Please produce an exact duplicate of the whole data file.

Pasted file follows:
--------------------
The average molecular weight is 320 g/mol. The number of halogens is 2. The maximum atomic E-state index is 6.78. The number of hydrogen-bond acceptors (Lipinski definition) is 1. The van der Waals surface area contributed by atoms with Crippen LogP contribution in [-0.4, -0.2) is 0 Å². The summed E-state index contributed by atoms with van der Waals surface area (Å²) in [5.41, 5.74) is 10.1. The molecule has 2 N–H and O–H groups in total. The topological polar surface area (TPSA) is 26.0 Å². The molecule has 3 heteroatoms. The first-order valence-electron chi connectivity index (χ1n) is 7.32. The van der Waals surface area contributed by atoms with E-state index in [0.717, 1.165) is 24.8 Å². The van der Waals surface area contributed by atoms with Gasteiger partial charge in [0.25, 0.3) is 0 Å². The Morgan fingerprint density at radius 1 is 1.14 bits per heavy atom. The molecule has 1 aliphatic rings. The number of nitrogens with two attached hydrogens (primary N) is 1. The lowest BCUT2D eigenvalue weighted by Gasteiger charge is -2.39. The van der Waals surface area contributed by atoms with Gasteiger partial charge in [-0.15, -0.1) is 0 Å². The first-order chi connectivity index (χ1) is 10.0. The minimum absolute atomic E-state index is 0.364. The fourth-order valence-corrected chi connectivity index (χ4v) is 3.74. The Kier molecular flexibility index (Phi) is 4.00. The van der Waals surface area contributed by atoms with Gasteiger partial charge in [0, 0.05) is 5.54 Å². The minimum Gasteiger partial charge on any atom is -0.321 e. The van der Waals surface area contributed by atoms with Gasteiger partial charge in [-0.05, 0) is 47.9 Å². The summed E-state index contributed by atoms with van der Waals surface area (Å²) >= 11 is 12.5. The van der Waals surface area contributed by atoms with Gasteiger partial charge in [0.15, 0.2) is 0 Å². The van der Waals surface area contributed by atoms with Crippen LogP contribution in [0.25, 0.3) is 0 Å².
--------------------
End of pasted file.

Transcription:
The average molecular weight is 320 g/mol. The number of halogens is 2. The maximum atomic E-state index is 6.78. The number of hydrogen-bond acceptors (Lipinski definition) is 1. The van der Waals surface area contributed by atoms with Crippen LogP contribution in [-0.4, -0.2) is 0 Å². The summed E-state index contributed by atoms with van der Waals surface area (Å²) in [5.41, 5.74) is 10.1. The molecule has 2 N–H and O–H groups in total. The topological polar surface area (TPSA) is 26.0 Å². The molecule has 3 heteroatoms. The first-order valence-electron chi connectivity index (χ1n) is 7.32. The van der Waals surface area contributed by atoms with E-state index in [0.717, 1.165) is 24.8 Å². The van der Waals surface area contributed by atoms with Gasteiger partial charge in [0.25, 0.3) is 0 Å². The Morgan fingerprint density at radius 1 is 1.14 bits per heavy atom. The molecule has 1 aliphatic rings. The number of nitrogens with two attached hydrogens (primary N) is 1. The lowest BCUT2D eigenvalue weighted by Gasteiger charge is -2.39. The van der Waals surface area contributed by atoms with Gasteiger partial charge in [-0.15, -0.1) is 0 Å². The first-order chi connectivity index (χ1) is 10.0. The minimum absolute atomic E-state index is 0.364. The fourth-order valence-corrected chi connectivity index (χ4v) is 3.74. The Kier molecular flexibility index (Phi) is 4.00. The van der Waals surface area contributed by atoms with Gasteiger partial charge in [0, 0.05) is 5.54 Å². The minimum Gasteiger partial charge on any atom is -0.321 e. The van der Waals surface area contributed by atoms with Gasteiger partial charge in [-0.05, 0) is 47.9 Å². The summed E-state index contributed by atoms with van der Waals surface area (Å²) >= 11 is 12.5. The van der Waals surface area contributed by atoms with Gasteiger partial charge in [0.15, 0.2) is 0 Å². The van der Waals surface area contributed by atoms with Crippen LogP contribution in [0.25, 0.3) is 0 Å².